The “I Need Your Love” Myth

The boys have the week off, so we decided to go to my parent’s cabin in Tahoe. After inviting 3 other families to join us and confirming the dates with my mom, I almost screamed when I found out a few days before departing that my mom had given the cabin away to some friends from Hawaii.

Reading the remorseless email from my mom, I felt the same dismay I experienced as a child when she stood with her arms crossed while my step-father beat me. Luckily, I had just returned from a weekend at Interchange Counseling Institute devoted to trauma. During the weekend, I had released any need for love from my parents.

My Dad before going MIA

My Dad before going MIA

Working through my childhood traumas, I realized that I did not need the love and approval of not only my mom and step-father, but also my deceased father. In one exercise in somatic healing, I role played with Meg, an intuitive and powerful woman counselor. She played my father who was leaving for his second tour of duty in Vietnam. I gripped her legs with all my strength begging my father not to abandon me.

“Don’t leave me, Dad. He’s going to beat me,” I pleaded desperately.

Meg wedged her free leg on my shoulder and tried to wiggle loose.

I tackled her and screamed with anger, “Daddy, why are you abandoning me?”

The three year old me could not have understood my father’s obsession to be the first Asian American General in the US Army. My child-like mind hadn’t experienced the kind of trauma that had blindsided my father when as an American citizen, he was imprisoned in the Internment Camps during World War II.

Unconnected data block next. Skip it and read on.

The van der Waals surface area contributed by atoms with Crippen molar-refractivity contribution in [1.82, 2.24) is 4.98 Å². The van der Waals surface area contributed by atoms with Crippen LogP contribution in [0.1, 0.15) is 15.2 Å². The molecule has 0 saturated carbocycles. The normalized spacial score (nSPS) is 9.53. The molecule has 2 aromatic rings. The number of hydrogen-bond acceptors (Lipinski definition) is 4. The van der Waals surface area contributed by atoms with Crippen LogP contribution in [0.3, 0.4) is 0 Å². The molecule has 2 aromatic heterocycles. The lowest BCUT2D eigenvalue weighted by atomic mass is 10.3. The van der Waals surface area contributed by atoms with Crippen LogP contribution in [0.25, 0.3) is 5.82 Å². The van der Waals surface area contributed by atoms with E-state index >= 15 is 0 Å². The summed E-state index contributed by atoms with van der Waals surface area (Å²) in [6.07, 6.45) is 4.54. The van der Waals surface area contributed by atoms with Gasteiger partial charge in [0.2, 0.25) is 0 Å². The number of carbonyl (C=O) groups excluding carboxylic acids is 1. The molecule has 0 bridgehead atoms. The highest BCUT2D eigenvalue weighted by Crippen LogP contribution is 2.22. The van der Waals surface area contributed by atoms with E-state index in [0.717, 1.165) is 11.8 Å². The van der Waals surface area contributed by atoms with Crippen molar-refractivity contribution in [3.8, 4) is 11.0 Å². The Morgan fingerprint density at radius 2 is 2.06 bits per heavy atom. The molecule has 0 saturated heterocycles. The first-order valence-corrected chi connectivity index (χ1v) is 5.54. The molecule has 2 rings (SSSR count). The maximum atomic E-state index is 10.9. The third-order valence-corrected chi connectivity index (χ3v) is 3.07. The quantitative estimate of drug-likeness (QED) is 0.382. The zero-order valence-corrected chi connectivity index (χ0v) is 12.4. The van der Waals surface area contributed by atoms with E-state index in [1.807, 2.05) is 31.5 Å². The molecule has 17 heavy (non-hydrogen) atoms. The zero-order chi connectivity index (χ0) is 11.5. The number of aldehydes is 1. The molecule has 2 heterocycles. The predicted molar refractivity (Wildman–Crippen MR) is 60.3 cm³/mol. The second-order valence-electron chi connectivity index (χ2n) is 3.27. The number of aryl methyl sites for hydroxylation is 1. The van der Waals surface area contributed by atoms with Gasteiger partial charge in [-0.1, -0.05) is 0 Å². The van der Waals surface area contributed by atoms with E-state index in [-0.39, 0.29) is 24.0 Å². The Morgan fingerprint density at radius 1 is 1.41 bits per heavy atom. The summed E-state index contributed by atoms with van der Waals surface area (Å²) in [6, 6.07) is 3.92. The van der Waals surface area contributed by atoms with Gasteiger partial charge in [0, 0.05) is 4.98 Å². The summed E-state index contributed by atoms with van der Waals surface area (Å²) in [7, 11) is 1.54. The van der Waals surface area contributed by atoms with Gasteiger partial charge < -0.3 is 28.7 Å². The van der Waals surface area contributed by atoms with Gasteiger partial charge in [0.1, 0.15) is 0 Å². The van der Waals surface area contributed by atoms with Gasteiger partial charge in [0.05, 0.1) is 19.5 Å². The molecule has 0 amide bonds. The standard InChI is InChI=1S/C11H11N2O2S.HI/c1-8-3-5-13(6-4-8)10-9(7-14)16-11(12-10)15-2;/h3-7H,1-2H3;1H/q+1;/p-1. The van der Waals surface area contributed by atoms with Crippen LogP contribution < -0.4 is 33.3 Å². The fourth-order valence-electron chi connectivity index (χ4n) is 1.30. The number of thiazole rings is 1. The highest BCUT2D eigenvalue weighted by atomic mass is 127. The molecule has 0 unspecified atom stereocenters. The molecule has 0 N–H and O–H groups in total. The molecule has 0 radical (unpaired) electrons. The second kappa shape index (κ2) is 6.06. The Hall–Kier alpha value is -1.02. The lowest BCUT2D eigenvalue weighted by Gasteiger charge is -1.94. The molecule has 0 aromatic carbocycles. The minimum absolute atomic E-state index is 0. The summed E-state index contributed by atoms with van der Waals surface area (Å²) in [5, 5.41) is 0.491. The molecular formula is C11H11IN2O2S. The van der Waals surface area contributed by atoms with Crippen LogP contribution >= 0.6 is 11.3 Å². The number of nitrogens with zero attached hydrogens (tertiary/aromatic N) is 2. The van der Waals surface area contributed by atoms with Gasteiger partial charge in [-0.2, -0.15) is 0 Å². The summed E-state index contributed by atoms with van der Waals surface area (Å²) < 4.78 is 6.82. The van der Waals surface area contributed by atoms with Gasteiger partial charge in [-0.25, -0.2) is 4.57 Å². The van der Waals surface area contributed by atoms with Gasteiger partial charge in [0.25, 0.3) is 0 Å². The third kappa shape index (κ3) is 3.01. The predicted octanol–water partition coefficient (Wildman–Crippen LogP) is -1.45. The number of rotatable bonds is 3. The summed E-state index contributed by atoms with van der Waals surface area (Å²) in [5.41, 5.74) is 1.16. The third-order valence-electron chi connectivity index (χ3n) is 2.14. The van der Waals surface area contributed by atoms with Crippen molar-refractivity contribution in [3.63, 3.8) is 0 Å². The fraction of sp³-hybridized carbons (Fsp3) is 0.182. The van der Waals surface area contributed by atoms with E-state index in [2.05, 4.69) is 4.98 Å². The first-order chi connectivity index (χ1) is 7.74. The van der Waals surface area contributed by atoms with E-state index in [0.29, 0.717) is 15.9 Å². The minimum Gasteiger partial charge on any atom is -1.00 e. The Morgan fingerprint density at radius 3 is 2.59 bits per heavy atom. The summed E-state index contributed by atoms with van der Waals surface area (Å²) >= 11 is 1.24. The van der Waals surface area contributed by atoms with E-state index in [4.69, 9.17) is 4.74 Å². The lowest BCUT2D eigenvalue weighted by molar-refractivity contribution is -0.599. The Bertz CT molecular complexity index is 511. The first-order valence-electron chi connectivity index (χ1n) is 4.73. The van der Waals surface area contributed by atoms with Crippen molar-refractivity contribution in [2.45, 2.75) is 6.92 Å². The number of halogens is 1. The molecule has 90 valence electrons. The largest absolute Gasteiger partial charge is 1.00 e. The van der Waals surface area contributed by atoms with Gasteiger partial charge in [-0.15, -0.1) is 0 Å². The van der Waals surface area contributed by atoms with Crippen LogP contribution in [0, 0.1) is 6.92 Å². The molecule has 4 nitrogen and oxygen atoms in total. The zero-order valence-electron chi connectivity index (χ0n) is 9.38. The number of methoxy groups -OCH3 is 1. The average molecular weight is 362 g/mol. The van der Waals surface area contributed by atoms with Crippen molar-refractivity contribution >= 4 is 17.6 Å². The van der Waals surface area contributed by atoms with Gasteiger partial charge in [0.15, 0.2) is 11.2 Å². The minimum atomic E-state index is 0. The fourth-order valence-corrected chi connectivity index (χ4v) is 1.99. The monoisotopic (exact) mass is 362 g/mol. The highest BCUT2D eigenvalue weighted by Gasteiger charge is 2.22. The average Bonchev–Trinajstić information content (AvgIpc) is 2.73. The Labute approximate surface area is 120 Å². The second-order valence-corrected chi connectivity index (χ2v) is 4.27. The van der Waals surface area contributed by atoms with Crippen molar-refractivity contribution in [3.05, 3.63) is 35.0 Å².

Looking back, I understand why my father felt the need to die for this country. In a way, he sacrificed himself for me and my brothers, so that we might some day be completely accepted as Americans.

“I love you, son,” Meg whispered as she stopped struggling to escape and chose to embrace me.

After the 30 minutes of struggling, tackling, crying, and loving with Meg, I felt lighter. A space opened up for me to love my father in a way I hadn’t since I was three. Experiencing these insights in both mind and body set me free from reacting to old distress patterns.

My mother’s decision to allow my step-father to physically abuse my older brother and I might have been born from similar trauma. Her decision to withdrawal emotionally from her sons might have been a self-preservation strategy born the day my father went missing in action in Vietnam.

I choose to love my mother, father, and step-father regardless of the decisions they have made in the past. I choose to love my country regardless of the decisions it made in the past. True freedom lies in loving the present moment without resentment from past events.

It occurred to me that being “born again” might refer to becoming one’s own father and mother–from releasing the people who happened to bore us from the socially constructed illusions of what makes a good parent. I love my parents, but I no longer need their love or approval. As cliche as it sounds, I am my own man.

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